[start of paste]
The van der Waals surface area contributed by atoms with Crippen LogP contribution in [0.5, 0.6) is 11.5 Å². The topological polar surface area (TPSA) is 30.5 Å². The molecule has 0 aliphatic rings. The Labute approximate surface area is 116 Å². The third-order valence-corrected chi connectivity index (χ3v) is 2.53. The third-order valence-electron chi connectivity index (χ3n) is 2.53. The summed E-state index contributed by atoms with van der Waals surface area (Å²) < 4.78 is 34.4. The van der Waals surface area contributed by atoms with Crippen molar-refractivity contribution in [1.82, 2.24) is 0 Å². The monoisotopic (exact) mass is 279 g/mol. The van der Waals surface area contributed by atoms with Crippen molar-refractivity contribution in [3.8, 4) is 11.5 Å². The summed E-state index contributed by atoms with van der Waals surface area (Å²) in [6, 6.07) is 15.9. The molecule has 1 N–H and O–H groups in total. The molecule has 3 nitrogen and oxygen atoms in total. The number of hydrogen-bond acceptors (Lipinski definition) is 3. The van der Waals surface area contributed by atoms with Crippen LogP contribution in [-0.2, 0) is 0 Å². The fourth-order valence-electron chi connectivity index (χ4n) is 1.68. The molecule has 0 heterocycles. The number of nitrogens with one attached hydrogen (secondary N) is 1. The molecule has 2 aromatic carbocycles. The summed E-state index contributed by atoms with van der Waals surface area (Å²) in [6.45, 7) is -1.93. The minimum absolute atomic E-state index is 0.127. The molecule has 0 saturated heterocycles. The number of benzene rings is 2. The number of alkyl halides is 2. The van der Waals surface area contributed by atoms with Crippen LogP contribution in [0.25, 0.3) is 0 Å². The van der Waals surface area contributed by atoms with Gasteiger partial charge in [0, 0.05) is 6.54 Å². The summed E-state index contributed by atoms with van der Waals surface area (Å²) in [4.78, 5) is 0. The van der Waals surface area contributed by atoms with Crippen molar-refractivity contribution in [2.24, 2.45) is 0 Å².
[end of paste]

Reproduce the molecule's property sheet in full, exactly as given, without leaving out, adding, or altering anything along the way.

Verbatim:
The van der Waals surface area contributed by atoms with Crippen LogP contribution in [0.5, 0.6) is 11.5 Å². The topological polar surface area (TPSA) is 30.5 Å². The molecule has 0 aliphatic rings. The Labute approximate surface area is 116 Å². The third-order valence-corrected chi connectivity index (χ3v) is 2.53. The third-order valence-electron chi connectivity index (χ3n) is 2.53. The summed E-state index contributed by atoms with van der Waals surface area (Å²) < 4.78 is 34.4. The van der Waals surface area contributed by atoms with Crippen molar-refractivity contribution in [1.82, 2.24) is 0 Å². The monoisotopic (exact) mass is 279 g/mol. The van der Waals surface area contributed by atoms with Crippen molar-refractivity contribution in [3.8, 4) is 11.5 Å². The summed E-state index contributed by atoms with van der Waals surface area (Å²) in [6, 6.07) is 15.9. The molecule has 1 N–H and O–H groups in total. The molecule has 3 nitrogen and oxygen atoms in total. The number of hydrogen-bond acceptors (Lipinski definition) is 3. The van der Waals surface area contributed by atoms with Crippen LogP contribution in [-0.2, 0) is 0 Å². The fourth-order valence-electron chi connectivity index (χ4n) is 1.68. The molecule has 0 heterocycles. The number of nitrogens with one attached hydrogen (secondary N) is 1. The molecule has 2 aromatic carbocycles. The summed E-state index contributed by atoms with van der Waals surface area (Å²) in [6.45, 7) is -1.93. The minimum absolute atomic E-state index is 0.127. The molecule has 0 saturated heterocycles. The number of benzene rings is 2. The number of alkyl halides is 2. The van der Waals surface area contributed by atoms with Crippen LogP contribution in [0.25, 0.3) is 0 Å². The van der Waals surface area contributed by atoms with Gasteiger partial charge in [0, 0.05) is 6.54 Å². The summed E-state index contributed by atoms with van der Waals surface area (Å²) in [4.78, 5) is 0. The van der Waals surface area contributed by atoms with Crippen molar-refractivity contribution in [2.24, 2.45) is 0 Å².